Liquid-like compound could lead to better thermoelectric devices
In this diagram, the blue spheres represent selenium atoms forming a crystal lattice, while the orange regions represent the copper atoms that flow through the crystal structure like a liquid (Image: Caltech/Jeff Snyder/Lance Hayashida)
Thermoelectric materials work by converting differences in temperature into electric voltage. If two parts of such a material experience significantly different temperatures, electrons within it will flow from the warmer part to the cooler, creating an electrical current in the process. Using these materials, electricity could be generated by the temperature differences on the inside and outside of jackets, within car engines, or even between the human body and the air around it ... just to list a few examples. An international team of scientists have now discovered that an existing material, which behaves like a liquid but isn't one, displays particularly impressive thermoelectric properties.
The material is actually a solid, consisting of copper and selenium. The selenium takes the form of a rigid crystalline lattice, which the copper atoms easily flow through – it’s described as being similar in principle to a wet sponge, with the copper playing the part of the water.
Because the thermoelectric effect requires there to be a wide temperature gradient, materials that conduct heat are not well-suited to the task – the more a material is able to disperse heat throughout itself, the sooner that material all reaches one uniform temperature. The material should be a good conductor of electricity, however, as the electrons need to be able to move through it with little resistance.
The copper-selenium material meets both criteria. The free and loosely-flowing copper atoms help drive down its thermal conductivity, while the crystal structure of the selenium boosts its electrical conductivity. According to the scientists, its figure of merit (a rating for thermoelectric efficiency) is one of the highest ever recorded for a bulk material.
As long as approximately 40 years ago, the material was being used by NASA to build spacecraft, although its properties were not fully understood at the time.
The research was led by scientists from the Chinese Academy of Science's Shanghai Institute of Ceramics, working with colleagues from the California Institute of Technology (Caltech), Brookhaven National Laboratory, and the University of Michigan. A paper on their findings was recently published in the journal Nature Materials.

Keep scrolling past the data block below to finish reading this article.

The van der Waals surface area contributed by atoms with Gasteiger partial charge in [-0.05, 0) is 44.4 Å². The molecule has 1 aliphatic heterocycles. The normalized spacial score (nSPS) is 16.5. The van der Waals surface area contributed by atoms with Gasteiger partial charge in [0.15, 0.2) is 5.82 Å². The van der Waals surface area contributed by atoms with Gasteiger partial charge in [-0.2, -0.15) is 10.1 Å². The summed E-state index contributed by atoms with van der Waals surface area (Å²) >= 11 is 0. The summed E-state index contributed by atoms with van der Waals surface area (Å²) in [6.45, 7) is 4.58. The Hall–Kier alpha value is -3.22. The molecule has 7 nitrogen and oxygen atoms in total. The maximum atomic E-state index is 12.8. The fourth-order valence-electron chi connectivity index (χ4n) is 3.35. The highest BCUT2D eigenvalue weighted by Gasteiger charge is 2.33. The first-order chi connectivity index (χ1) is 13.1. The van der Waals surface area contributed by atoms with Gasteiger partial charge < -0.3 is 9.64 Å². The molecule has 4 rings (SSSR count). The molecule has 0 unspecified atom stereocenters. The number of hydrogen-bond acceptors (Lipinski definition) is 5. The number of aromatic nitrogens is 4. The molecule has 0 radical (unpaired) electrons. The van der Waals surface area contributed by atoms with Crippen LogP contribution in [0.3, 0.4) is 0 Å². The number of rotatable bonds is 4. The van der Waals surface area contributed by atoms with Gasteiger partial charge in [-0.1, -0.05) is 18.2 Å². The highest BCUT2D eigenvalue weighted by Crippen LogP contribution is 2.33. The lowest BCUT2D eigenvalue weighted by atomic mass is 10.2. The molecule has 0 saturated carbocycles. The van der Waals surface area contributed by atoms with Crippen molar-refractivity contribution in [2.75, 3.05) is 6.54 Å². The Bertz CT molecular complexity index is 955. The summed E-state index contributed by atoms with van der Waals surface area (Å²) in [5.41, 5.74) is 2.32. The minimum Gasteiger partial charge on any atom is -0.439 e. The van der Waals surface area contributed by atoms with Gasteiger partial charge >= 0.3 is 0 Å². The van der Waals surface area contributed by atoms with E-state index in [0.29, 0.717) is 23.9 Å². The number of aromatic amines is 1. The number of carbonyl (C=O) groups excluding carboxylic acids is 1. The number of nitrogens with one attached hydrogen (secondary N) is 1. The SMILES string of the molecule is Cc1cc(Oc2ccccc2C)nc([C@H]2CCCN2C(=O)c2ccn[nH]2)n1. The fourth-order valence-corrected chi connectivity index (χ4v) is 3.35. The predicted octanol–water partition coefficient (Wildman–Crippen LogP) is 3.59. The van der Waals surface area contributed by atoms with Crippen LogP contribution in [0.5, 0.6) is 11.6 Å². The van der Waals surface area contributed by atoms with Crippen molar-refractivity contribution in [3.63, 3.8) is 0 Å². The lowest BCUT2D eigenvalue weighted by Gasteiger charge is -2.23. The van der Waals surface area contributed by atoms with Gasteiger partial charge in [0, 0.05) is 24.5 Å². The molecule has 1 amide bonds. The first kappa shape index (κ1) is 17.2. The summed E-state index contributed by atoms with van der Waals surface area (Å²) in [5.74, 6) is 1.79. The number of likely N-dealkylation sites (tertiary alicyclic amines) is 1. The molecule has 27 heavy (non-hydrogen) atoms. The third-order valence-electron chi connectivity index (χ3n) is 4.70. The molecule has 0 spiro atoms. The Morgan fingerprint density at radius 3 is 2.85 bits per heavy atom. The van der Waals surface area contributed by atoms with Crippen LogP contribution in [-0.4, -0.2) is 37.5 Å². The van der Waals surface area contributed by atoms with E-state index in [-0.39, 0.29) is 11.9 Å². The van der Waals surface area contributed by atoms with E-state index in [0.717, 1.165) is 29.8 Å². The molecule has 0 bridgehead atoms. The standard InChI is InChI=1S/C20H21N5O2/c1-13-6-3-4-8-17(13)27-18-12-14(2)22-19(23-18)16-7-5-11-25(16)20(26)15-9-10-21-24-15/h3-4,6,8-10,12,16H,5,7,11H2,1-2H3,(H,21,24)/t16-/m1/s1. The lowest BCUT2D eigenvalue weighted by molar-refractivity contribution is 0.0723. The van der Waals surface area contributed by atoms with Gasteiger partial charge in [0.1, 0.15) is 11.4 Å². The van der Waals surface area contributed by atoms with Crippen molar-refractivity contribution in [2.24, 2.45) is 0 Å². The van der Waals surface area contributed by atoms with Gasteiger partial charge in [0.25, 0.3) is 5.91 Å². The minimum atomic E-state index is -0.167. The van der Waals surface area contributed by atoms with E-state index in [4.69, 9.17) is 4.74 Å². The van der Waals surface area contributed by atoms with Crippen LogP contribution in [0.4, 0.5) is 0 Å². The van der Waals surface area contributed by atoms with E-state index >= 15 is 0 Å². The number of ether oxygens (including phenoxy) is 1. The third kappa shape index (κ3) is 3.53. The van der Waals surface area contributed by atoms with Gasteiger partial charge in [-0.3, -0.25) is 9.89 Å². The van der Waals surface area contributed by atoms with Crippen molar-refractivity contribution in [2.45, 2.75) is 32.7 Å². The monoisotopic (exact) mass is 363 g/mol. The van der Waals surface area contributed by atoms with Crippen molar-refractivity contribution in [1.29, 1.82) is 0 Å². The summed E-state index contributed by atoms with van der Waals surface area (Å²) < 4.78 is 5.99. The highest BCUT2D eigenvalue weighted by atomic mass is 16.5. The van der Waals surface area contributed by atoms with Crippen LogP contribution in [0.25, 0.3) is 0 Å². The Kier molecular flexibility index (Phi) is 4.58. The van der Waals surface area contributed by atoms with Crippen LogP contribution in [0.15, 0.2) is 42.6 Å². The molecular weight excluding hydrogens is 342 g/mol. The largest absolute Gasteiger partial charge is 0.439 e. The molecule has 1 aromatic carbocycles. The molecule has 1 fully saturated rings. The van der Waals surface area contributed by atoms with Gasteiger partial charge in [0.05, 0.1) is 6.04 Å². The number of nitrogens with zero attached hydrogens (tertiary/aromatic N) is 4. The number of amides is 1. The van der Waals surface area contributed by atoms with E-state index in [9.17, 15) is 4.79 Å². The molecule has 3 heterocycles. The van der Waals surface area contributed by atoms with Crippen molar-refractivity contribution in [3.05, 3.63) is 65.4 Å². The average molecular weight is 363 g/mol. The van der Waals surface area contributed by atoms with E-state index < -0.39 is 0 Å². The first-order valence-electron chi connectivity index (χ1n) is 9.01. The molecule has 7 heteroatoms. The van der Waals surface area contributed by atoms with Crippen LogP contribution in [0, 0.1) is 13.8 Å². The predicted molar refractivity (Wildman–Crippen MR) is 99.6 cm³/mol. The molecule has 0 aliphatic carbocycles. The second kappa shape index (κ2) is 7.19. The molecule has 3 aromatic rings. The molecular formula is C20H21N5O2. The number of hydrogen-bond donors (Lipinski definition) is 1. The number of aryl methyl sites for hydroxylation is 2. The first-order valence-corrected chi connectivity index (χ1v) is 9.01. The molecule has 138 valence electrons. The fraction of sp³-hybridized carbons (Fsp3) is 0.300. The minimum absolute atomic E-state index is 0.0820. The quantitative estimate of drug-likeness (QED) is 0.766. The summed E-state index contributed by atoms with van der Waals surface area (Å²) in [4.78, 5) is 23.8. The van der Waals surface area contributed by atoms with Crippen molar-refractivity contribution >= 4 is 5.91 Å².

About the Author
An experienced freelance writer, videographer and television producer, Ben's interest in all forms of innovation is particularly fanatical when it comes to human-powered transportation, film-making gear, environmentally-friendly technologies and anything that's designed to go underwater. He lives in Edmonton, Alberta, where he spends a lot of time going over the handlebars of his mountain bike, hanging out in off-leash parks, and wishing the Pacific Ocean wasn't so far away.
All articles by Ben Coxworth
This is a very interesting development. The question, however, is what next? Apart from one or two vague and speculative notions as to what the compound might be capable of, we are told nothing about how this important discovery is likely to affect our lives... and when.
I would have expected a little more 'meat' in this article.
"The free and loosely-flowing copper atoms help drive down its thermal conductivity, while the crystal structure of the selenium boosts its electrical conductivity."
Is it possible that you mean the inverse? I have trouble following how loosely-flowing copper atoms reduce thermal conductivity, although I could be wrong--my scientific education doesn't extent past highschool.
Daedalus, I read the sentence in the article and agree that it seems to be inverted so your high school education was pretty good. I wonder what school Ben went to or if he needs to get a little more sleep. Copper is normally considered to be a good electrical and thermal conductor because it has free electrons. Loosely flowing copper atoms sounds more like a bowl problem.
This might be a little late, but perhaps the way the materials are connected (the selenium has a crystal structure, as stated in the article) matters to a great degree. I'm not sure about the free floating copper though.
Over 160,000 people receive our email newsletter
See the stories that matter in your inbox every morning